Hector is inspired by Tool and a lot of prog and 2007 deathcore bassists. Jeremy is inspired heavily by jazz and tech.

MAMB: In your opinion, who’s at the top of the mountain right now in terms of metal bands, both talent-wise and in just simply bringing the rage every time they take the stage?

We gotta say, Of Ruins is killing it in the local scene.

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What I’m Listening To: Week of 05/30–06/04/2016 (Ben)

A selection of what I listened to last week, along with accompanying album and genre information:

  • The Dead Goats, “Path of the Goat,” their only full length release so far from 2012, but oh so good (death metal)
  • Blind Guardian, “Beyond the Red Mirror,” the 2015 full length album from the veterans of fantasy power metal (power metal)
  • Steelwing, “Zone of Alienation,” their 2012 full length album that could have come out in the mid-’80s and no one would have been the wiser (heavy metal)
  • Boris, “Akuma no Uta,” the 2005 reissue full length release by this ever-changing Japanese enigma (avant-garde/sludge/drone metal)the_dead_goats_path_album_cover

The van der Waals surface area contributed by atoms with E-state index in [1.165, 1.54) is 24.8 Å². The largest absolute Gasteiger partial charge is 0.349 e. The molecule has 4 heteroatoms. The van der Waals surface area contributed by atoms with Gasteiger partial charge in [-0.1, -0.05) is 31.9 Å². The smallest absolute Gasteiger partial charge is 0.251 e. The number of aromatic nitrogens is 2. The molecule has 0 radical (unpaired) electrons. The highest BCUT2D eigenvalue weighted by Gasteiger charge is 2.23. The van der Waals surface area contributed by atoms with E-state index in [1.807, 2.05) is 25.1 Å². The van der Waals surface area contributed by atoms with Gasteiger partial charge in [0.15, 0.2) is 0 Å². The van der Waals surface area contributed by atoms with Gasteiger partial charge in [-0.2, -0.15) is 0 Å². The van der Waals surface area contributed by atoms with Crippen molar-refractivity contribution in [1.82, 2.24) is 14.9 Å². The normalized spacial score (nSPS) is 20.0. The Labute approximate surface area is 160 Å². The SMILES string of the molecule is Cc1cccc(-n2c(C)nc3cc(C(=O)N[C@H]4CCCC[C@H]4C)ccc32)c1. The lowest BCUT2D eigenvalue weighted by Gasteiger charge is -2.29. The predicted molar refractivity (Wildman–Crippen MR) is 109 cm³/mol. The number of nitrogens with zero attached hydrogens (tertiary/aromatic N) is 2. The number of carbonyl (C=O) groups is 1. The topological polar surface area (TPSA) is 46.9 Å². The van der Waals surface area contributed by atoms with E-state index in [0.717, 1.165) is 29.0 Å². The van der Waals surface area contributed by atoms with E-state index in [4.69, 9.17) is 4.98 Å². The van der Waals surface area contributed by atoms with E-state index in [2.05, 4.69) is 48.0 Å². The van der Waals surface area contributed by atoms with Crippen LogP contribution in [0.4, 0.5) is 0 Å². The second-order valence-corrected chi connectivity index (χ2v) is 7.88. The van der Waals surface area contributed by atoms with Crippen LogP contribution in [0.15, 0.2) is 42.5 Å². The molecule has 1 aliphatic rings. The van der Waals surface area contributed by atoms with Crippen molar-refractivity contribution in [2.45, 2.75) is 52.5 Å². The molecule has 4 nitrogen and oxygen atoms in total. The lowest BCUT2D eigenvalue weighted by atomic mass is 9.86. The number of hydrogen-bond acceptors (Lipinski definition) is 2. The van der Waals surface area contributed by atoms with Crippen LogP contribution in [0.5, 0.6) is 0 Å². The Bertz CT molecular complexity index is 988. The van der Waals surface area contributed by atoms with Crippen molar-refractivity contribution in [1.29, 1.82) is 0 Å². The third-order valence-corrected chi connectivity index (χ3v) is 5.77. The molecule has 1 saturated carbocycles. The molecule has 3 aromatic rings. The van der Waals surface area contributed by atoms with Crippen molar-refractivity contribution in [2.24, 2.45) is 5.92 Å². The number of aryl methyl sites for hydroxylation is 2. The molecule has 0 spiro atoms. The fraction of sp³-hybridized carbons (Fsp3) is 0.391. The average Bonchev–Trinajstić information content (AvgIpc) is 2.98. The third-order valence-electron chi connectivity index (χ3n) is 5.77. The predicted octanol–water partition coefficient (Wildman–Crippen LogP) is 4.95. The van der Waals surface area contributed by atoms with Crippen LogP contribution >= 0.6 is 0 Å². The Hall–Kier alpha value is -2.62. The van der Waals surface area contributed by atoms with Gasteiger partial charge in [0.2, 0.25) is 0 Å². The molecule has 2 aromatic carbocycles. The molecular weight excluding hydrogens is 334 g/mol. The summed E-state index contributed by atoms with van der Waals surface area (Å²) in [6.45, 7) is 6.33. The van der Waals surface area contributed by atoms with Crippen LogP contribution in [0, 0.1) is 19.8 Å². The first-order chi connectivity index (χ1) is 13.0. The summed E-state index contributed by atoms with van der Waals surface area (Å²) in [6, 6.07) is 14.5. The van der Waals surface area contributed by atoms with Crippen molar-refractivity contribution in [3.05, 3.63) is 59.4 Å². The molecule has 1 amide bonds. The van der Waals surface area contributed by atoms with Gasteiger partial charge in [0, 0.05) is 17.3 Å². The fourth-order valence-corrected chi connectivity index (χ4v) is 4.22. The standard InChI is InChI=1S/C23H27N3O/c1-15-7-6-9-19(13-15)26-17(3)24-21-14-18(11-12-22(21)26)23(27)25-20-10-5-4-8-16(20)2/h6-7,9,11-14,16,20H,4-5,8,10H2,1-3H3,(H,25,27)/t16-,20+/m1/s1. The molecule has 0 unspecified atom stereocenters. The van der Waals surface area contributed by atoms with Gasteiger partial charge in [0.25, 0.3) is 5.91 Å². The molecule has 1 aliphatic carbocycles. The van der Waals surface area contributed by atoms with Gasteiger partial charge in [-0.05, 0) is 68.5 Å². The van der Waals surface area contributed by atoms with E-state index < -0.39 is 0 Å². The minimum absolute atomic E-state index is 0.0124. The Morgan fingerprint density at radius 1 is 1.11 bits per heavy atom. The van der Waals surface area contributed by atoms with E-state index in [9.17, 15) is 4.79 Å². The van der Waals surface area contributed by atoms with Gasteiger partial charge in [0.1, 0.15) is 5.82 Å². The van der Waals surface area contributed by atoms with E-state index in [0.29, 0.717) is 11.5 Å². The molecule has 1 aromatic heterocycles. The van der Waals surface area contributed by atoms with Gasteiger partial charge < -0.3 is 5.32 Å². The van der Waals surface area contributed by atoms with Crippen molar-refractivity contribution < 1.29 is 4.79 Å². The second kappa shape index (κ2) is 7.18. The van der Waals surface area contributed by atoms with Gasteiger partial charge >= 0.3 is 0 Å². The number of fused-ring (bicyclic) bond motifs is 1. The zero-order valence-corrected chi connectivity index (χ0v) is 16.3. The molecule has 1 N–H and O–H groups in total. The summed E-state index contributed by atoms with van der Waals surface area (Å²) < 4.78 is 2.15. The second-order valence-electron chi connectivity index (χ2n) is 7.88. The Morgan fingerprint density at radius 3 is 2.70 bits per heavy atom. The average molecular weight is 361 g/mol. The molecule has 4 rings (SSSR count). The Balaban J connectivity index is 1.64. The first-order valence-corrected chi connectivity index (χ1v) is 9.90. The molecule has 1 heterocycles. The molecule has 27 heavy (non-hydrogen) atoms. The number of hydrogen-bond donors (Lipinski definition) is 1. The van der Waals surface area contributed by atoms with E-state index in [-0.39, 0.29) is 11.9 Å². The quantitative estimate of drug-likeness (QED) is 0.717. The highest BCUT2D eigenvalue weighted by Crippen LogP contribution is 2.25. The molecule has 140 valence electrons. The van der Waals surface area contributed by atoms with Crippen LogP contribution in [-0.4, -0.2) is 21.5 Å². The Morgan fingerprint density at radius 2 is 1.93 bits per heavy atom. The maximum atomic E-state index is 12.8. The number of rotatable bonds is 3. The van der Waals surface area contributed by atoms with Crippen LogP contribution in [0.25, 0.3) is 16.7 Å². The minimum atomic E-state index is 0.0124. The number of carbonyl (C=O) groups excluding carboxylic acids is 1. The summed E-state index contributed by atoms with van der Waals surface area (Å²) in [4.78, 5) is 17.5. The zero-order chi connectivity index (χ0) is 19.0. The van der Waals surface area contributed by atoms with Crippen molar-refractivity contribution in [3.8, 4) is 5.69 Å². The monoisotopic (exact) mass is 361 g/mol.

• Wretched, “Cannibal,” their 2014 full length album (technical death metal)
  • Darkthrone, “Under a Funeral Moon,” the 1993 full length lo-fi classic. The perfect album for a cold Winter’s night (black metal)
  • Black Tongue, “The Unconquerable Dark,” their 2015 full length album. This one threw me. I thought it was going to be another doom metal throwback and then the death metal vocals kicked in. This one is growing on me (doomcore)
  • Merrow, “Awaken the Stone King,” the 2011 full length album of instrumentals from this talented solo artist (progressive metal)
  • Autopsy, “Severed Survival,” their classic full length release from 1989 (death metal)

— Ben

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Recommended YouTube Subscription List: Updated 05/24/2016

These folks work hard to provide quality extreme metal of all genres available at no cost to fans across the world and definitely deserve a “Subscribe.”

— Jason